Zora Neale Hurston (1891-1960) was an author, folklorist, journalist, dramatist, and influential member of the Harlem Renaissance. She is best known for her novels, particularly Their Eyes Were Watching God (1937). A complex and controversial figure, Hurston was an ardent promoter of African American culture. Although criticized by her peers, who were interested in using literature and art as vehicles for overcoming stereotypes and promoting integration, assimilation, and equality, Hurston refused to concentrate on racism in her writing. Hurston's short stories, plays, and novels reflect her interest in anthropology and make use of the material she collected while working on various funded expeditions around the South and in Haiti and Jamaica.
The controversy surrounding Hurston begins with the place of her birth. Notasulga, Alabama, and Eatonville, Florida, both vie for the honor, but Notasulga, in eastern Alabama, is currently accepted by most scholars. She was born on January 7, 1891, to John Hurston and Lucy Potts Hurston, who was from a landowning family and had taught school before marrying. The Potts family, according to Hurston herself in her autobiography, Dirt Tracks on a Road, did not approve of the marriage because the groom's prospects were poor, but John and Lucy wed, farmed, and started their own family. Zora was the fifth child, and when she was a toddler, they moved to the all-black town of Eatonville. There, John became a carpenter and a Baptist preacher, and he was elected mayor. Lucy Hurston died in 1904, and Hurston was sent to a boarding school in Jacksonville, Florida, where she was a successful and enthusiastic student. John remarried, and because Zora and her new stepmother disliked each other, Hurston lived with several relatives. She supported herself as a domestic before going to live with a brother in Baltimore, graduating from the city's Morgan Academy in June 1918. Disappointed by her brother's unwillingness to allow her to continue her education, Hurston found work with a traveling entertainment company. She earned $10 a week performing chores for her employer (whom she later wrote about in Dust Tracks on a Road as Miss M) and other members of the company. They loaned Hurston books, exposed her to classical music, and included her in discussions. When Miss M decided to leave the stage and marry, Hurston returned to Baltimore.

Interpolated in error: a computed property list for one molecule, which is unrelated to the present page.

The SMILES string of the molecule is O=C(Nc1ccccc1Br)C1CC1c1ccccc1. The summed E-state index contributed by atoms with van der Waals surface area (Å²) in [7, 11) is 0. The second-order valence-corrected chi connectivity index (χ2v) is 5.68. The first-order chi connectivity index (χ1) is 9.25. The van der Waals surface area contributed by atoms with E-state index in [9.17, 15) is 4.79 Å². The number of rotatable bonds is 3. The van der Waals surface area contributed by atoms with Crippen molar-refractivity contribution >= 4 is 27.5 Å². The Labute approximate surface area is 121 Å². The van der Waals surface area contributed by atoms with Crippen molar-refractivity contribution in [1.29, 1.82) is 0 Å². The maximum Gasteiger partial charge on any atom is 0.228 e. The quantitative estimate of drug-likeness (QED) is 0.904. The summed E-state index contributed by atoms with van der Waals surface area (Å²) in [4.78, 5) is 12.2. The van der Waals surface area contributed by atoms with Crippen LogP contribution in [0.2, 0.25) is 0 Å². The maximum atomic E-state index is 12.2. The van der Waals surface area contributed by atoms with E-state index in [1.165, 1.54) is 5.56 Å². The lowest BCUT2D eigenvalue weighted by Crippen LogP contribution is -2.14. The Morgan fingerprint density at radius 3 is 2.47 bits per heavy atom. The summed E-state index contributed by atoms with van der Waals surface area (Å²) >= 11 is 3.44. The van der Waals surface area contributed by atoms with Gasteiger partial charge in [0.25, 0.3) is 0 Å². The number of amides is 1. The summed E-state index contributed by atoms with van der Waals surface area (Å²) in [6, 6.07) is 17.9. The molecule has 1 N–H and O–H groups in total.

By June 1918, Hurston had finished high school at Morgan Academy in Baltimore and entered Howard University, completing an associate degree in 1920. For the next few years, she wrote and published short stories. In 1925, Hurston entered Barnard College in New York, where she developed an interest in anthropology. Barnard professor and anthropologist Franz Boas encouraged her to do field work collecting data on stories, folkways, language, superstitions, visions, music, and religious practices from African Americans who were migrating out of the Jim Crow South to New York's Harlem neighborhood. There, she met author and columnist Langston Hughes and other writers and artists who would become the architects of what became known as the Harlem Renaissance.